Ipl versus laser
A question often asked by our clients is, what is the difference between these two treatments?
IPL has a multi-wavelength, which targets more than one structure in the skin, such as pigment, hair, or veins – because it’s not a direct wavelength, the light is scattered, meaning it doesn’t do one thing well.
IPL can also lead to a number of undesirable effects, especially with Fitzpatrick skin types 4,5, and 6; this increases the risk of burning and hyper or hypo-pigmentation.
Instead, we recommend using a medical-grade laser – Candella – and a cooling system, because heat is focused in one area and the laser emits only a single wavelength, it does a great job of directly targeting the hair in the follicle.
Understanding the consultation process
Below is a list of questions you can expect to be asked before treatment:
- What areas are you interested in having treated?
- What do you normally do for hair removal?
- In the last two weeks, have you been in the sun or had a fake or gradual tan on the area to be treated? If the answer is yes, the treatment cannot be performed, as laser light is attracted to the pigment in the skin.
- How long ago did you have hair removal?
- Have you waxed or plucked in the last four weeks? Again, if the answer is yes, this may indicate that your hair will grow back quickly, drawing blood to the hair follicle.
- Before a laser treatment can be performed, hairs must be no longer than 2 cm as the hair must be showing above the surface in order to target the hairs.
- You are allowed to shave or trim between treatments, but no plucking, tweezing, waxing, or threading.
- Are you aware of any hormonal imbalances you may have, such as PCOS?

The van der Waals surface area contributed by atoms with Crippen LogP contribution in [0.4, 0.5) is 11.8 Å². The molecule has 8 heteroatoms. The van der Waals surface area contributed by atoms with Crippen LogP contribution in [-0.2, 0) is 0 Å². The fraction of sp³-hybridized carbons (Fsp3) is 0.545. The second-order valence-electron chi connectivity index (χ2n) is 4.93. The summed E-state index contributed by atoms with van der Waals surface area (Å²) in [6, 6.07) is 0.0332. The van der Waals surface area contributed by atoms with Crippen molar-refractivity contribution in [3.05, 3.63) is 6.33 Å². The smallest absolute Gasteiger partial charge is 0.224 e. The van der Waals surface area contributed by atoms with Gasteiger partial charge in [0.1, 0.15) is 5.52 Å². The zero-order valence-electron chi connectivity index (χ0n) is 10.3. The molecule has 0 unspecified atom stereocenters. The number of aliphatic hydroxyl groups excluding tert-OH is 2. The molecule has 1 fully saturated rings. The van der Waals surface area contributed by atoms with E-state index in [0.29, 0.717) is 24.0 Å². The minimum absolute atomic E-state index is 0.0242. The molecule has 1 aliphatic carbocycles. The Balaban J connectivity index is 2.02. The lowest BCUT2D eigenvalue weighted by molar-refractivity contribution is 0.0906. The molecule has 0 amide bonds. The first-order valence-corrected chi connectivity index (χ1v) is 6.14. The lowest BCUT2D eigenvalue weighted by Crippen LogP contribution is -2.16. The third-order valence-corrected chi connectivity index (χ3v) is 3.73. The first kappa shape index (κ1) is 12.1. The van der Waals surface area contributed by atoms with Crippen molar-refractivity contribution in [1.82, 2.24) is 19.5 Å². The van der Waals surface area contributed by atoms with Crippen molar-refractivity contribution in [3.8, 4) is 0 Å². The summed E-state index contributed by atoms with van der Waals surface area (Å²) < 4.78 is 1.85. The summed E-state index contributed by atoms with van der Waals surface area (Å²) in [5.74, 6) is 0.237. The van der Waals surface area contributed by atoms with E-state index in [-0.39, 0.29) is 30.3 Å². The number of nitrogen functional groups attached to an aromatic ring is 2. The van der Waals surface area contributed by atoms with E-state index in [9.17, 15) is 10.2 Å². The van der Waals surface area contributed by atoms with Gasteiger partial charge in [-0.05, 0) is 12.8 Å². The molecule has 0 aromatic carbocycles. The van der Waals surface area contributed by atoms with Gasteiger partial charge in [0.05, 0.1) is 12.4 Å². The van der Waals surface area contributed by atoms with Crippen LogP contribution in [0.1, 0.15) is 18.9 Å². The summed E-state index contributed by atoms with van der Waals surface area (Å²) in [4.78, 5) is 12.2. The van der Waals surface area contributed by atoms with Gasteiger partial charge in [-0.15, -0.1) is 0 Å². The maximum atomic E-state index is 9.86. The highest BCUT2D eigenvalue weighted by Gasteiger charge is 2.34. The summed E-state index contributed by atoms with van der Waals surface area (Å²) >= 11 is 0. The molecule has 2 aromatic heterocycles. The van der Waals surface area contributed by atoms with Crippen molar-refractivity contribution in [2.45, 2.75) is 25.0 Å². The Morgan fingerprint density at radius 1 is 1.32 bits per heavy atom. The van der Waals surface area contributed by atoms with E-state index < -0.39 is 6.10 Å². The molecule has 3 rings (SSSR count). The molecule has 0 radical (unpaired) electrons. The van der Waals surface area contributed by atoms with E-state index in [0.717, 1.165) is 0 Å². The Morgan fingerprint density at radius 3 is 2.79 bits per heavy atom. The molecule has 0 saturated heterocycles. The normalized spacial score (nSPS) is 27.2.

- Are you pregnant?
- Are you currently on any medication? If you are on Roaccutane for instance, you cannot have a laser for six months, as this medication thins the skin.
- Due to the intensity of the heat, it’s normal for the skin to appear a little swollen and red, so it’s important that you avoid heat treatments such as the sauna, direct heat, or the gym for 24 hours after treatment.
- It can take up to two weeks for your hair to completely fall out of the follicle, so you need to be exfoliating from the following day.
Laser is a medical treatment and should not be taken lightly, because if administered incorrectly, there is a real potential to do harm.
Anyone, whether trained or not, can legally operate a laser machine; a scary thought when some of the side effects include burning, pigment changes including hypopigmentation, hyperpigmentation, scarring, and reactivation of herpes viruses.
We don’t write this to scare you, because laser does have fantastic results, and in the right hands it is safe and effective with results far superior to conventional methods of hair removal – it is your skin, so you need to make sure the hands that administer your treatment are well trained.
Many of the reactions linked to laser can be minimised, especially with the correct use of wavelength for the person’s skin and hair type, and by using a cooling system on the skin.
Ensuring you have a thorough consultation and are offered sound post-treatment advice is also key if the treatment is to be administered safely.